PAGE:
WORLD CUP RUGBY STAR REVEALS AN UNEXPECTED WEAKNESS

THERE HAS only been one occasion when Jason Leonard, the most-capped England rugby player of all time, has been intimidated on the pitch.

That moment came when Leonard met Norman Hadley, a six foot nine Canadian rugby union player with a scar down his cheek that “didn’t come from rugby”.

For reasons best known to himself, Leonard punched Hadley between the eyes so hard he broke his knuckle and his finger, to which Hadley replied: “Is that the best you can do, princess?”

Leonard told the anecdote at an evening event hosted by specialist finance recruiter KennedyPearce for 300 City guests from companies including ICAP, Munich Re, Morgan Stanley, John Lewis, Northern Rock and Aviva Investors.

But not all Leonard’s anecdotes were so colourful, said his interviewer Jeff Grout, KennedyPearce non-executive director and the former business manager for World Cup-winning England manager Sir Clive Woodward. “Along the way, we covered the topics of drugs in sport, high performance environments, and some of the factors that determined England’s success in 2003,” he said.

Followed by, naturally, the team’s prospects in the current World Cup tomorrow when they meet Scotland, the side known for its “frantic” playing pace. “England will slow the game down to then play it to their strengths and win,” predicted Leonard.

FRIGHT NIGHT
IF YOU visit this week’s Raindance Film festival in London, look out for the supernatural horror film Hollow – the City’s answer to The Blair Witch Project.

Danish investment banker Michael Axelgaard and management consultant Matthew Holt spent six months preparing for the shoot by working at night and weekends on top of their day jobs, before filming Hollow over a 12-day shoot in Suffolk last summer.

It’s not for the faint-hearted – the film tells the story of two young couples who uncover an ancient evil while in holiday in the English countryside – but it has already “caused a stir” on the international circuit after its premiere at Canada’s Fantasia Film Festival.

With six more film projects on their slate, it looks like the sideline born from Axelgaard and Holt’s “desperate need for a creative outlet” could become a new full-time job…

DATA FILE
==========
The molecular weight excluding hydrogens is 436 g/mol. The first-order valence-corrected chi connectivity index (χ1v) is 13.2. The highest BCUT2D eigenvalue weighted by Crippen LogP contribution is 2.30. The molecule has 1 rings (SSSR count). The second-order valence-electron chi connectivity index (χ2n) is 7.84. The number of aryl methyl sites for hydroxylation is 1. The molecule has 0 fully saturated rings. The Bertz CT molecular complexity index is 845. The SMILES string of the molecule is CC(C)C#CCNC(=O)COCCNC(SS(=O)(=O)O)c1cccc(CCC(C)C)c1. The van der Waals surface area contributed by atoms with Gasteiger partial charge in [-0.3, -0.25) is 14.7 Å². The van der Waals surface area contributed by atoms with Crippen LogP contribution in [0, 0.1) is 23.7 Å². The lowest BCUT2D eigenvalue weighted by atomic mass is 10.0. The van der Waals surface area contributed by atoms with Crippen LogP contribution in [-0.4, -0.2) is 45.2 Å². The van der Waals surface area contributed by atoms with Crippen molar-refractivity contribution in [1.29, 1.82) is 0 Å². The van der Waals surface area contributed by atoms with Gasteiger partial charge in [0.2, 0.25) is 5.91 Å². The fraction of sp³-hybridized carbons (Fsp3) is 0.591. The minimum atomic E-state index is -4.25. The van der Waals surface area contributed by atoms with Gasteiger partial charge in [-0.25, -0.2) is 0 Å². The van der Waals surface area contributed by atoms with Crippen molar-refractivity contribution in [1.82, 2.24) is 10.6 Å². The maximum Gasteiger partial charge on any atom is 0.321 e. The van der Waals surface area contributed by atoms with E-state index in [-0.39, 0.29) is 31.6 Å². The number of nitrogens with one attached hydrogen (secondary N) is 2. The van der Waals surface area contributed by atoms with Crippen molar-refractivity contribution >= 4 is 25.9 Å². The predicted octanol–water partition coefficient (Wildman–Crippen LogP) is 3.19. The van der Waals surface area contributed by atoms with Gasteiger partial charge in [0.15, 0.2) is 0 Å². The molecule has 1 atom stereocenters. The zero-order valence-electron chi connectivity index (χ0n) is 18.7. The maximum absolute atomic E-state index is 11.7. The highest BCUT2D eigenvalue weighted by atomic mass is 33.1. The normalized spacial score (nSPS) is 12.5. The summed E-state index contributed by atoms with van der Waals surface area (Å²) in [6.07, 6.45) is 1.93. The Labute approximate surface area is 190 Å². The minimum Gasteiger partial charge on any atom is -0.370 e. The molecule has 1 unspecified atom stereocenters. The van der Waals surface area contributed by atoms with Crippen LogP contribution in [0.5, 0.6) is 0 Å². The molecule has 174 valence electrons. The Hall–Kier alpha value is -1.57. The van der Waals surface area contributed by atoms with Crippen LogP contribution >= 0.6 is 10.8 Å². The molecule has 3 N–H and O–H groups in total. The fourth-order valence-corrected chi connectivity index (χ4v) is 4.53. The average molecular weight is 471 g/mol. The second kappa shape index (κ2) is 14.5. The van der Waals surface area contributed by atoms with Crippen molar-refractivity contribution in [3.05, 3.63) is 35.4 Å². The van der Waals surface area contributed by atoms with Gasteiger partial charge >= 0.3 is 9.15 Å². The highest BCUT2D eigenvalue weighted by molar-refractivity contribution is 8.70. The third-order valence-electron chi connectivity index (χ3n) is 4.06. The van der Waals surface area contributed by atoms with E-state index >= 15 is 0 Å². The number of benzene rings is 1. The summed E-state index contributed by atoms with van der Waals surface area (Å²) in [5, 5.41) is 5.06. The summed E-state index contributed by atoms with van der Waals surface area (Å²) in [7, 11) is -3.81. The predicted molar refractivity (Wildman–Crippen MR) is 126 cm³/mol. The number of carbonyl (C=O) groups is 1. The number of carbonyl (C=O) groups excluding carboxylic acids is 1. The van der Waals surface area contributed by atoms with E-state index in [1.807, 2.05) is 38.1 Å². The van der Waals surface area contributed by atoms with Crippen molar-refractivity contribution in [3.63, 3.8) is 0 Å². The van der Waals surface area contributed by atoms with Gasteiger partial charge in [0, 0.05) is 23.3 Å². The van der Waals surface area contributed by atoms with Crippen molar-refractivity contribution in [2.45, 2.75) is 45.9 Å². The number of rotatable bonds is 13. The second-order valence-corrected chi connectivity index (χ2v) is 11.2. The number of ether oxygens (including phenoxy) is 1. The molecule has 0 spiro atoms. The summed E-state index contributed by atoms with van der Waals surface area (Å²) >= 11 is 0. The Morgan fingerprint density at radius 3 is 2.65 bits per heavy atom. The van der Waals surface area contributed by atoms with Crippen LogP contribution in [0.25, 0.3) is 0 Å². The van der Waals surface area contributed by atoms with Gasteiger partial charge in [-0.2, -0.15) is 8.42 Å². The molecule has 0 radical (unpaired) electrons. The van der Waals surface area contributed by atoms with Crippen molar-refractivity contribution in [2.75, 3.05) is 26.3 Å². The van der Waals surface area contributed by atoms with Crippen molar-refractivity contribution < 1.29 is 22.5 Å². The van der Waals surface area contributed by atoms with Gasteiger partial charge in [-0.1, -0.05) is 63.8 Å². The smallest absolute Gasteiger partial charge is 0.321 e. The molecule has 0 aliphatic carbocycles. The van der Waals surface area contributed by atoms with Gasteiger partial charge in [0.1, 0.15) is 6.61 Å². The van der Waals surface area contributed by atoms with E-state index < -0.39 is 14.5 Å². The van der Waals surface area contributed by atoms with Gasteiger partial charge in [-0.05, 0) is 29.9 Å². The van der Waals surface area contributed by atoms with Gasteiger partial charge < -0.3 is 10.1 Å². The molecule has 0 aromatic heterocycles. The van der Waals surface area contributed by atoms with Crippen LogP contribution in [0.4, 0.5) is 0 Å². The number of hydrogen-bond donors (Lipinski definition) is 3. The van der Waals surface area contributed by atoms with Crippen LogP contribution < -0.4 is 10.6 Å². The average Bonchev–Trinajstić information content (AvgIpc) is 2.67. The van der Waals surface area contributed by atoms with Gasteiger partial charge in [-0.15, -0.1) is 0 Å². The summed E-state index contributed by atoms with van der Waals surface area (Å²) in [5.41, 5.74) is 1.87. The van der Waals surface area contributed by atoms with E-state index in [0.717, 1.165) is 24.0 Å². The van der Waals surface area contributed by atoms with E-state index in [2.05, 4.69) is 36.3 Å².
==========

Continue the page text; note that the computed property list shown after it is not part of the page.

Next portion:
AIR WARS
RYANAIR boss Michael Leary is known for his strong opinions – and yesterday he let Colm Barrington, the chairman of Aer Lingus, know exactly what he thinks of the airline Ryanair holds a 29 per cent stake in.

“Dear Colm,” began O’Leary in his open letter to the London Stock Exchange. “Your claim that the board and management are fully dedicated to creating value for Aer Lingus is unsupported by any evidence... over the past five years.”

He has plenty of points to prove the opposite, though – ten of them, in fact, including the airline’s 12 changes of chief executive in 18 years and the rejection of two takeover offers. Unless things improve, expect O’Leary’s Aer Lingus shares to be offloaded fairly soon…

A KNIGHT’S TALE
THE NEWLY formed Women in Listed Derivatives group represents “the best opportunity for women to position themselves in senior and influential roles for more than 20 years”, says British Bankers Association chief executive Angela Knight (left).

Knight was a speaker at the network’s first annual lunch, hosted at the London Capital Club with RBS Futures and Options, where she discussed the importance of the role of women in finance and the desirability of increasing female representation on City boards.

“It is widely accepted that diversity is required, and the major public listed companies have all been asked for the percentage of women on the boards of their companies and on the next level down,” said Knight. “So they have to start to rethink their policies and about promoting women.”

BEST-DRESSED BANKERS
IT’S THAT time of year again – the annual Best Dressed Banker Awards, run by the Savile Row tailors Cad & the Dandy.

“Bankers may feel recession-worn, but they certainly aren’t threadbare,” said co-founder James Sleater, who runs the competition with Ian Meiers.

Last year’s winner was Greg Rellis, the OTC Europe commodities broker who described Cary Grant as his style guru (left), who is on this year’s judging panel alongside former boxer turned designer Chris Eubank.

Submit photos of yourself or your colleague at your most stylish when the competition goes live on 10 October, when the person with the most votes – and the person who nominated them – will both win a handmade suit worth £1,500. See www. cadandthedandy .co.uk